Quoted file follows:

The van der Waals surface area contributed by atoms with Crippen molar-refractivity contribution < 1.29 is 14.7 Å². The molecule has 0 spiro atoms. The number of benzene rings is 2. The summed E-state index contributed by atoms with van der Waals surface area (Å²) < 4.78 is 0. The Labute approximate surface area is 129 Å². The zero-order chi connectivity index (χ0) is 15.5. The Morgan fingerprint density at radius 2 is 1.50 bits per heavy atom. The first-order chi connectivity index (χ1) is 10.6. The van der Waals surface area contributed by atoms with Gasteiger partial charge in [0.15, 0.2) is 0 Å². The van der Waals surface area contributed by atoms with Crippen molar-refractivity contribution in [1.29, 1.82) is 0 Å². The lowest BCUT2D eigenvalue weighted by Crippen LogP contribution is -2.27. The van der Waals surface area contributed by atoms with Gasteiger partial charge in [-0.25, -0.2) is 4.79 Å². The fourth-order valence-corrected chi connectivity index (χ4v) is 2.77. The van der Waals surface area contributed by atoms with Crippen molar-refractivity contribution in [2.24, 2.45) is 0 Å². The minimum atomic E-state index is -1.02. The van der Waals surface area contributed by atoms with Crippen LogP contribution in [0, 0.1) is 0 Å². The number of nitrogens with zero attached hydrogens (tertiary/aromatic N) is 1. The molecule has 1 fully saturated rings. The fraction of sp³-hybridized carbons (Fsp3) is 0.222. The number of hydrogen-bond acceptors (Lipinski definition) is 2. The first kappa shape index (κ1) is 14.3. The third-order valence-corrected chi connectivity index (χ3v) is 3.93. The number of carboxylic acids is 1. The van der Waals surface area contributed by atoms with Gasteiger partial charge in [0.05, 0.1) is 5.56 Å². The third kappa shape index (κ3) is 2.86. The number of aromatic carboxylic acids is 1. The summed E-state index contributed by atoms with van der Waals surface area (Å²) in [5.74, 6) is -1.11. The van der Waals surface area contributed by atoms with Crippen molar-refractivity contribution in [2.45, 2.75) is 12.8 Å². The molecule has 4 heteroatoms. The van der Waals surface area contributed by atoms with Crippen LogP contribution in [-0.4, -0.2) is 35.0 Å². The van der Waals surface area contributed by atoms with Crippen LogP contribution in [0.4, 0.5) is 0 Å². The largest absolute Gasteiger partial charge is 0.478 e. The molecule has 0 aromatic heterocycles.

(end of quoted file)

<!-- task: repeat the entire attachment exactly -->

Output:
The van der Waals surface area contributed by atoms with Crippen molar-refractivity contribution < 1.29 is 14.7 Å². The molecule has 0 spiro atoms. The number of benzene rings is 2. The summed E-state index contributed by atoms with van der Waals surface area (Å²) < 4.78 is 0. The Labute approximate surface area is 129 Å². The zero-order chi connectivity index (χ0) is 15.5. The Morgan fingerprint density at radius 2 is 1.50 bits per heavy atom. The first-order chi connectivity index (χ1) is 10.6. The van der Waals surface area contributed by atoms with Gasteiger partial charge in [0.15, 0.2) is 0 Å². The van der Waals surface area contributed by atoms with Crippen molar-refractivity contribution in [1.29, 1.82) is 0 Å². The lowest BCUT2D eigenvalue weighted by Crippen LogP contribution is -2.27. The van der Waals surface area contributed by atoms with Gasteiger partial charge in [-0.25, -0.2) is 4.79 Å². The fourth-order valence-corrected chi connectivity index (χ4v) is 2.77. The van der Waals surface area contributed by atoms with Crippen molar-refractivity contribution in [2.24, 2.45) is 0 Å². The minimum atomic E-state index is -1.02. The van der Waals surface area contributed by atoms with Crippen LogP contribution in [0, 0.1) is 0 Å². The number of nitrogens with zero attached hydrogens (tertiary/aromatic N) is 1. The molecule has 1 fully saturated rings. The fraction of sp³-hybridized carbons (Fsp3) is 0.222. The number of hydrogen-bond acceptors (Lipinski definition) is 2. The first kappa shape index (κ1) is 14.3. The third-order valence-corrected chi connectivity index (χ3v) is 3.93. The number of carboxylic acids is 1. The van der Waals surface area contributed by atoms with Gasteiger partial charge in [0.05, 0.1) is 5.56 Å². The third kappa shape index (κ3) is 2.86. The number of aromatic carboxylic acids is 1. The summed E-state index contributed by atoms with van der Waals surface area (Å²) in [5.74, 6) is -1.11. The van der Waals surface area contributed by atoms with Crippen molar-refractivity contribution in [2.45, 2.75) is 12.8 Å². The molecule has 4 heteroatoms. The van der Waals surface area contributed by atoms with Crippen LogP contribution in [-0.4, -0.2) is 35.0 Å². The van der Waals surface area contributed by atoms with Crippen LogP contribution in [0.4, 0.5) is 0 Å². The largest absolute Gasteiger partial charge is 0.478 e. The molecule has 0 aromatic heterocycles.